Psychologist helped countless children with anxiety

A legacy for work on anxiety issues

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A clinical psychologist and research scientist who specialized in children’s anxieties, and who helped scores of people both young and old in his lifetime, has died.

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Hey there, time traveller!
This article was published 17/12/2018 (1502 days ago), so information in it may no longer be current.

A clinical psychologist and research scientist who specialized in children’s anxieties, and who helped scores of people both young and old in his lifetime, has died.

Dr. John Walker died of pancreatic cancer on Friday. He was 69.

Walker was professor emeritus at the University of Manitoba Department of Clinical Psychology, Max Rady College of Medicine. Until his retirement in 2014, he was also director of the St. Boniface General Hospital anxiety disorders program.

JOHN WOODS / WINNIPEG FREE PRESS FILES John Walker, clinical psychologist, will be remembered for his life’s work with children’s anxieties.

“Teachers know him, parents know him. I can’t even guess the number of children he’s helped over the years with anxiety, or the number of adults for that matter,” said Dr. Lesley Graff, U of M department head of clinical psychology.

He also trained generations of clinical psychologists.

“If you talk to almost any psychologist in Manitoba, they would have either worked with him or been trained by him or been to some presentation of his,” Graff said.

Walker went beyond his role as clinical psychologist and researcher by making it a mission to disseminate information to help as many people as possible, including setting up websites for parents of children with anxieties as well as for people dealing with depression.

He also helped found the Anxiety Disorders Association of Manitoba (ADAM) — a self-help group started in the mid-1980s, of which he was a board member for more than three decades — and the Anxiety Disorders Association of Canada.

He started the first anxiety disorder clinic in Manitoba at St. Boniface Hospital in 1984.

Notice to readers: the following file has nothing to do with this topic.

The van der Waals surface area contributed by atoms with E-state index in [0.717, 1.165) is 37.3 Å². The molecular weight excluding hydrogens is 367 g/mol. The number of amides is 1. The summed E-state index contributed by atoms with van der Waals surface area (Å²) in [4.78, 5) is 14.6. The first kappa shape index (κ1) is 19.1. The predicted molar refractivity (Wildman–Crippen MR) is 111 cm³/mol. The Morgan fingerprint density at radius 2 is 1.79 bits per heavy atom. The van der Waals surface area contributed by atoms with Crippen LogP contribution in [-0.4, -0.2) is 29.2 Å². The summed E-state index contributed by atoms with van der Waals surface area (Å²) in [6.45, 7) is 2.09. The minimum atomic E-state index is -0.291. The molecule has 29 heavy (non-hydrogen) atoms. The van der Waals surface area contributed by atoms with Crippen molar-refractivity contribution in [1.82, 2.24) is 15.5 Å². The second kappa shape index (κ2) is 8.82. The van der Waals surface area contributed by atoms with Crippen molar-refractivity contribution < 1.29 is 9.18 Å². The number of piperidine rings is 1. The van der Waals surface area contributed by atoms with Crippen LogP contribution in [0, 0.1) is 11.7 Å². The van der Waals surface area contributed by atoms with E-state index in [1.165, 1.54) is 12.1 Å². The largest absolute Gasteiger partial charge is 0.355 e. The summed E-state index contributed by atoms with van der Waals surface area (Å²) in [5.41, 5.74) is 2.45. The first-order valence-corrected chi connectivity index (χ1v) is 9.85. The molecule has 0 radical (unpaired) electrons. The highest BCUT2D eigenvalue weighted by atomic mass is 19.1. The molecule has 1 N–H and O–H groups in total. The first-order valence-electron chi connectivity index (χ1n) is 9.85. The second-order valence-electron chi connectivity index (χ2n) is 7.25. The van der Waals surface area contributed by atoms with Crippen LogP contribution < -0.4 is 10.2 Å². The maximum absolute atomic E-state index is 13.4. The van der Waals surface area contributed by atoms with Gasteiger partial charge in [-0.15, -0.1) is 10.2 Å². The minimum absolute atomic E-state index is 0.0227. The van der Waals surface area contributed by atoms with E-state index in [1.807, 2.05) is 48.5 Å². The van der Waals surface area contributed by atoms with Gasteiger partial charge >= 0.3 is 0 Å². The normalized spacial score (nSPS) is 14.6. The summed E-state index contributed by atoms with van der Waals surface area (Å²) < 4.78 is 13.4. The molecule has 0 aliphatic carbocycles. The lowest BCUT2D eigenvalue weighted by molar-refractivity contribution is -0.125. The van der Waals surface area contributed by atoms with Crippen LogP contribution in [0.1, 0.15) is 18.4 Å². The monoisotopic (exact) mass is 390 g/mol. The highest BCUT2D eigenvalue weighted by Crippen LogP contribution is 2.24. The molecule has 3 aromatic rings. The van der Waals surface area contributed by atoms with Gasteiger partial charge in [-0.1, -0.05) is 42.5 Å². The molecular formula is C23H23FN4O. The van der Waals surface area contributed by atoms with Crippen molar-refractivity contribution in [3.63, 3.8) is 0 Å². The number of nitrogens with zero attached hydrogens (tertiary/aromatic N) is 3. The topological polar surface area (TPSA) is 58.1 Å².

“He’s been quite proactive and comfortable speaking to any audience, from teachers to families to kids to media, with just that message that there are ways to get better and ways to intervene early and ease suffering,” Graff said.

Walker was a Winnipegger for most, if not all, his life. He spent his entire career at St. Boniface Hospital, except for a few years running a school psychology program.

He was always the picture of health, cycling to work every day except for perhaps the worst two weeks of winter. He attended the Winnipeg Folk Festival every year with either his children or grandchildren.

He was renowned for his generosity with his time, but also for his incredible energy, and was said to exist off five hours of sleep a night.

“People would get emails from him at 4:30 in the morning because he really didn’t need a lot of sleep,” said Dr. Lorne Sexton, a colleague in the clinical health psychology program at St. Boniface Hospital.

“His dedication was with an incredible amount of enthusiasm and joy. He was always smiling, always friendly, always warm,” said Sexton, who graduated with Walker in the 1970s and is the same age.

Walker’s reputation spreads well beyond Manitoba’s borders.

“You could go into any university department of psychology and mention John Walker’s name and people will know instantly who you’re talking about,” Sexton said.

After retiring from St. Boniface Hospital in 2014, he devoted himself full time to research, and kept up his pace even after he’d been diagnosed with cancer.

“He was literally still working on the clinical research up until a week and a half ago,” Graff said.

“He was literally working on his passion until he couldn’t anymore.”

He set up Coaching for Confidence, an online intervention program for parents of anxious children between the ages of four to 12. It is continuing and can be contacted by email at CoachingforConfidence@umanitoba.ca.

Walker also started up the website depression.informedchoices.ca. It will be continued by others, but may not be available at this time as they have been undergoing improvements.

“That’s just what John was about, is people both understanding what’s going on with their mental-health issues and what can you do about it,” Graff said.

He also set up mycolonoscopy.ca to help people with anxiety over the medical procedure and assist in lowering the high rate of last-minute cancellations with colonoscopies.

John was a very “family-focused” man, one colleague said.

After he was diagnosed with cancer, Walker and his family set up a fund for ADAM, whereby people could donate to its work treating anxiety.

It is under John Walker & Family Research Fund at website adam.mb.ca/donate.

John leaves his wife, Joan, and two grown children, and four grandchildren, three grandsons and a granddaughter.

bill.redekop@freepress.mb.ca

History

Updated on Monday, December 17, 2018 10:01 AM CST: Corrects information about Dr. Walker's grandchildren

Updated on Friday, January 4, 2019 3:07 PM CST: adds honorifics, hyperlinks

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